James R. and Janet M. Landrum - Page 21

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          comparing prices in classified ads, used furniture stores, and              
          the retail sales outlets of various charitable organizations.               
               While the preprinted forms appear authentic, we nevertheless           
          conclude that petitioners’ self-generated receipts and other                
          documents do not substantiate the deductions claimed in the                 
          instant case.  See Higbee v. Commissioner, supra.  We do not find           
          petitioners’ valuations reliable.  The value of an individual’s             
          used clothing and old furniture and furnishings, in questionable            
          condition, obviously is not the same as the retail asking price             
          or list price at a retail store, even a second-hand store.  Once            
          again we note that petitioners testified about their need for               
          funds.  Consequently, if they really had items worth many                   
          thousands of dollars, they might be expected to sell these items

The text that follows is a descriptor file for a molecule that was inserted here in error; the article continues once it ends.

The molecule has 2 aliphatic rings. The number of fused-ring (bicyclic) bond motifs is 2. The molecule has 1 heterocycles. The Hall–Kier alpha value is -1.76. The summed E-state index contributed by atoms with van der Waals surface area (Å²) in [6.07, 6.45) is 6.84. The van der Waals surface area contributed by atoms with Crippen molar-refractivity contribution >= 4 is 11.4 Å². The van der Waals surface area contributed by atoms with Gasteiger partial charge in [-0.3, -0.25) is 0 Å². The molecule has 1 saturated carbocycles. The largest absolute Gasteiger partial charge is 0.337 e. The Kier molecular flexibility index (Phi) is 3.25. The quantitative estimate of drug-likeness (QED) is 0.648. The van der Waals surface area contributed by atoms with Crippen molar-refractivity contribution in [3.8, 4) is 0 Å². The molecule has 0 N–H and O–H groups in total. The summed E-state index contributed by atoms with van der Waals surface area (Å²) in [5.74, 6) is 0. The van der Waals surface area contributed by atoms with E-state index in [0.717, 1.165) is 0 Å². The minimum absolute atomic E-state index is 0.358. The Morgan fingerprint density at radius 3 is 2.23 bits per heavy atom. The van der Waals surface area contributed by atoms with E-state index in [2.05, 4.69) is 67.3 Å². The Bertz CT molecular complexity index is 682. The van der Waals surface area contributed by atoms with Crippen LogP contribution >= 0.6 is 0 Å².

and use the proceeds to satisfy their admitted financial needs.             
          They did not do so, but chose to give away the property in                  
          question without obtaining any sort of appraisal and claim                  
          substantial deductions.  Under these circumstances, we must                 
          conclude that petitioners have exaggerated the value of their               
          charitable contributions.  We hold that petitioners have failed             
          to introduce credible evidence to substantiate the actual items             
          contributed and their fair market values.  Accordingly,                     
          petitioners’ deductions for charitable contributions are limited            
          to the amounts allowed by respondent.                                       

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